I initially thought that the function might be called multiple times with only slight changes to the data tables. [After all, why write a program if it's only going to be used once?] If it's only called once on 1 table of data, you are correct, there's little to gain. And if it's called with more than one data table, but they are largely independent, there's still little gain. It's only if the tables all have lots of overlap that it makes a difference. We could also debate whether recursion this shallow has much to gain, regardless of the undlerlying function or data. We'll have to let the OP comment on his intended use.
All of this reminds me of TheDamian's Tachyonic Variables talk. I won't divulge the secret, but in any case the actual module he developed isn't available yet.
QM

Quantum Mechanics: The dreams stuff is made of
 [reply] 
Re: recursive formula. by jdalbec (Deacon) on Aug 06, 2004 at 01:27 UTC 
r_{1}  0,11  0,43  0,93  0,91  0,52 
r_{2}  0,07  0,31  0,78  0,12  0,18 
r_{3}  0,19  0,37  0,82  0,15  0,32 
Shouldn't 0<r_{1}<r_{2}<r_{3}? Otherwise you're multiplying by negative numbers in the formula.
 [reply] 
Re: recursive formula. by BrowserUk (Pope) on Aug 06, 2004 at 06:02 UTC 
What should the result be for P( 1, 1, 1 )?
My interpretation is that each term will be: P( 1  1 )P( ... )
Which as 1  1 will always be zero, the results of the multiplication is zero, so the overall results will be zero?
If this is the case, then herveus' solution is incorrect as given input of ( 1, 1, 1 ), he returns 1.
If I'm correct, of which there is no guarentee, then I think that the problem lies with his simple expedient of prefixing the list with a 0 to get around the "indices starting from 1" problem, which is causing the function to iterate and recurse once too often.
Examine what is said, not who speaks.
"Efficiency is intelligent laziness." David Dunham
"Think for yourself!"  Abigail
"Memory, processor, disk in that order on the hardware side. Algorithm, algorithm, algorithm on the code side."  tachyon
 [reply] [d/l] [select] 

You forget that r_0 is always zero, so
P(1, 1, 1) = (1  1) P(1, 1) + (1  1) P(1, 1) + (1  0) P(1, 1)
= P(1, 1) = P(1) = 1
Ron Steinke
rsteinke@wlink.net
 [reply] [d/l] 

Thanks. That's the source of my misunderstanding. I saw the r_{0} = 0 reference, but I also saw r running 1 .. n and i running 1 to n.
I missed that ni = 0 whenever n=i. Stupid.
Examine what is said, not who speaks.
"Efficiency is intelligent laziness." David Dunham
"Think for yourself!"  Abigail
"Memory, processor, disk in that order on the hardware side. Algorithm, algorithm, algorithm on the code side."  tachyon
 [reply] 
Re: recursive formula. by BrowserUk (Pope) on Aug 06, 2004 at 11:34 UTC 
I believe this to be a correct implementation.
I've tried to retain the auditability of herveus' implementation by aliasing perl's working variables to names that marry with those used in the formula, whilst avoiding copying lots of arrays.
For the small numbers in the samples it makes little difference, but by the time you get to a dozen or more, the double duplication and the spliceing in a recursive subroutine become a severe resource drain. If the numbers involved are anything like those typical for biogenetic work, they would become untenable quite quickly.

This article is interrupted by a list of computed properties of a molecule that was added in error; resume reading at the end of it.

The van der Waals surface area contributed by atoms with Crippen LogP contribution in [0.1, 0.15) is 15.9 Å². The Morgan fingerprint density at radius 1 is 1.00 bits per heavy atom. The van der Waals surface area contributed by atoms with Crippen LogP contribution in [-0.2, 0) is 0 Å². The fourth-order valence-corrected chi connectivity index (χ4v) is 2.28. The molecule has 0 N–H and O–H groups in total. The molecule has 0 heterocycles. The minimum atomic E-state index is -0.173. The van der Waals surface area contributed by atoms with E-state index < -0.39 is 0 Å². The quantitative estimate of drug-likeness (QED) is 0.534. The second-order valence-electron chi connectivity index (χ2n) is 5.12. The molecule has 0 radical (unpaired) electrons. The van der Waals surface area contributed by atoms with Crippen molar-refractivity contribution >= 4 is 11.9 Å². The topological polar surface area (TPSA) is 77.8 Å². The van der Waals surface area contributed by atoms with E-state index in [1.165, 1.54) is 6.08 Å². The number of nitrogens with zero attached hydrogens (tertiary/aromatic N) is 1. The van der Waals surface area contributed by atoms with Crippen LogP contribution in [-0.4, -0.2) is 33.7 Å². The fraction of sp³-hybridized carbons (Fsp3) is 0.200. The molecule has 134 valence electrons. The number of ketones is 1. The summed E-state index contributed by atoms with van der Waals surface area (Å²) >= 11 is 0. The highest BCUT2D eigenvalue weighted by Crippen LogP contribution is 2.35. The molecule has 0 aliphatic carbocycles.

Update: Use the nonaliasing version.
The aliasing version consumes prodigous amount of memory,
This version happily processes
#! perl slw
use strict;
use List::Util qw[ reduce ];
sub P;
sub P{ ## Nonaliasing
warn "@_\n";
return $_[ 0 ] if @_ == 1;
return reduce {
$a += ( $_[$#_  $b + 1]  $_[$#_  $b] )
* P2 @_[ 0 .. $b1, $b+1 .. $#_ ];
} 0, 1 .. $#_;
}
=do not use this version
This version looks pretty and should be logically identical to the abo
+ve and it appears to work okay
for short lists.
But through what I think is a bug in multiplicity Perl
the use of c<local> cause huge memory consumption:
> 750 MB for an input list of 10 items!?
sub P { ## Pretty, aliasing, voracious memory consumer!
return $_[ 0 ] if @_ == 1;
our( @r, $i, $a, $b, $sigma );
local *r = *_;
local *i = *b;
local *sigma = *a;
my $n = $#r;
return reduce{
$sigma += ($r[$n$i+1]  $r[$n$i]) * P @r[0 .. $i1, $i+1 ..
+$n];
} 0, 1 .. $n;
}
=cut
my @samples = (
## r1 r2 r3
[ qw[ 0.11 0.07 0.19 ] ],
[ qw[ 0.43 0.31 0.37 ] ],
[ qw[ 0.93 0.78 0.82 ] ],
[ qw[ 0.91 0.12 0.15 ] ],
[ qw[ 0.52 0.32 0.18 ] ],
[ qw[ 1.0 1.0 1.0 ] ],
[ qw[ 0.5 0.5 0.5 ] ],
[ qw[ 0.0 0.0 0.0 ] ],
[ qw[ 0.19 0.11 0.07 ] ],
[ qw[ 0.43 0.37 0.31 ] ],
[ qw[ 0.93 0.82 0.78 ] ],
[ qw[ 0.91 0.15 0.12 ] ],
);
print "P( @$_ ) = ", P( @$_ ) for @samples;
__END__
P( 0.11 0.07 0.19 ) = 0.001232
P( 0.43 0.31 0.37 ) = 0.004644
P( 0.93 0.78 0.82 ) = 0.016833
P( 0.91 0.12 0.15 ) = 0.547183
P( 0.52 0.32 0.18 ) = 0.045552
P( 1.0 1.0 1.0 ) = 0
P( 0.5 0.5 0.5 ) = 0
P( 0.0 0.0 0.0 ) = 0
P( 0.19 0.11 0.07 ) = 0.002128
P( 0.43 0.37 0.31 ) = 0.004644
P( 0.93 0.82 0.78 ) = 0.016833
P( 0.91 0.15 0.12 ) = 0.547183
Examine what is said, not who speaks.
"Efficiency is intelligent laziness." David Dunham
"Think for yourself!"  Abigail
"Memory, processor, disk in that order on the hardware side. Algorithm, algorithm, algorithm on the code side."  tachyon
 [reply] [d/l]